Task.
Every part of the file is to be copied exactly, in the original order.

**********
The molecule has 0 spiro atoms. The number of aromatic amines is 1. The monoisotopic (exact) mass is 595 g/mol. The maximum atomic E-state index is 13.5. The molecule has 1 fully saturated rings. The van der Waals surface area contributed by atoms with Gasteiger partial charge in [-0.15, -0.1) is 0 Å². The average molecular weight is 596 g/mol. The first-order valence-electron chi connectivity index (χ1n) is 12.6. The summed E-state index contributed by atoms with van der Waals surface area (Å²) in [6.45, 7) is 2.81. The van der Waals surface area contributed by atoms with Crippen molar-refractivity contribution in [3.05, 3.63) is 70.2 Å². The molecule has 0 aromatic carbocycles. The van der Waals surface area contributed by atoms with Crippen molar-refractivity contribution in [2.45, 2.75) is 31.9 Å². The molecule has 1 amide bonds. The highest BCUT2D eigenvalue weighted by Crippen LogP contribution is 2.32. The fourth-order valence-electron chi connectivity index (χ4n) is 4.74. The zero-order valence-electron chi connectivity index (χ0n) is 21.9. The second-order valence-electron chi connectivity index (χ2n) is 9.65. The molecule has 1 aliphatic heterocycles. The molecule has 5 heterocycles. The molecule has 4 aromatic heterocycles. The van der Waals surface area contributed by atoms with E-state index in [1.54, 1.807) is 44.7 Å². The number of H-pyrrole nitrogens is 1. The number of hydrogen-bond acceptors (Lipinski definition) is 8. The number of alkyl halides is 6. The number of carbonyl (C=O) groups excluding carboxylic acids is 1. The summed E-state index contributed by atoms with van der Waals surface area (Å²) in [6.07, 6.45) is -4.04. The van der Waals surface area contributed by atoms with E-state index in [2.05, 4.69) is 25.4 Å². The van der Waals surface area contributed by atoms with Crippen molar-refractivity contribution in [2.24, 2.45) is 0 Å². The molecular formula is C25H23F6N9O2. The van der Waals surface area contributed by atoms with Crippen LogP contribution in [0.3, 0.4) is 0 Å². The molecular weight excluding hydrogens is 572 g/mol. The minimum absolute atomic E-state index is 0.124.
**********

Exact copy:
The molecule has 0 spiro atoms. The number of aromatic amines is 1. The monoisotopic (exact) mass is 595 g/mol. The maximum atomic E-state index is 13.5. The molecule has 1 fully saturated rings. The van der Waals surface area contributed by atoms with Gasteiger partial charge in [-0.15, -0.1) is 0 Å². The average molecular weight is 596 g/mol. The first-order valence-electron chi connectivity index (χ1n) is 12.6. The summed E-state index contributed by atoms with van der Waals surface area (Å²) in [6.45, 7) is 2.81. The van der Waals surface area contributed by atoms with Crippen molar-refractivity contribution in [3.05, 3.63) is 70.2 Å². The molecule has 0 aromatic carbocycles. The van der Waals surface area contributed by atoms with Crippen molar-refractivity contribution in [2.45, 2.75) is 31.9 Å². The molecule has 1 amide bonds. The highest BCUT2D eigenvalue weighted by Crippen LogP contribution is 2.32. The fourth-order valence-electron chi connectivity index (χ4n) is 4.74. The zero-order valence-electron chi connectivity index (χ0n) is 21.9. The second-order valence-electron chi connectivity index (χ2n) is 9.65. The molecule has 1 aliphatic heterocycles. The molecule has 5 heterocycles. The molecule has 4 aromatic heterocycles. The van der Waals surface area contributed by atoms with E-state index in [1.54, 1.807) is 44.7 Å². The number of H-pyrrole nitrogens is 1. The number of hydrogen-bond acceptors (Lipinski definition) is 8. The number of alkyl halides is 6. The number of carbonyl (C=O) groups excluding carboxylic acids is 1. The summed E-state index contributed by atoms with van der Waals surface area (Å²) in [6.07, 6.45) is -4.04. The van der Waals surface area contributed by atoms with E-state index in [2.05, 4.69) is 25.4 Å². The van der Waals surface area contributed by atoms with Crippen molar-refractivity contribution in [2.24, 2.45) is 0 Å². The molecular formula is C25H23F6N9O2. The van der Waals surface area contributed by atoms with Crippen LogP contribution in [0.3, 0.4) is 0 Å². The molecular weight excluding hydrogens is 572 g/mol. The minimum absolute atomic E-state index is 0.124.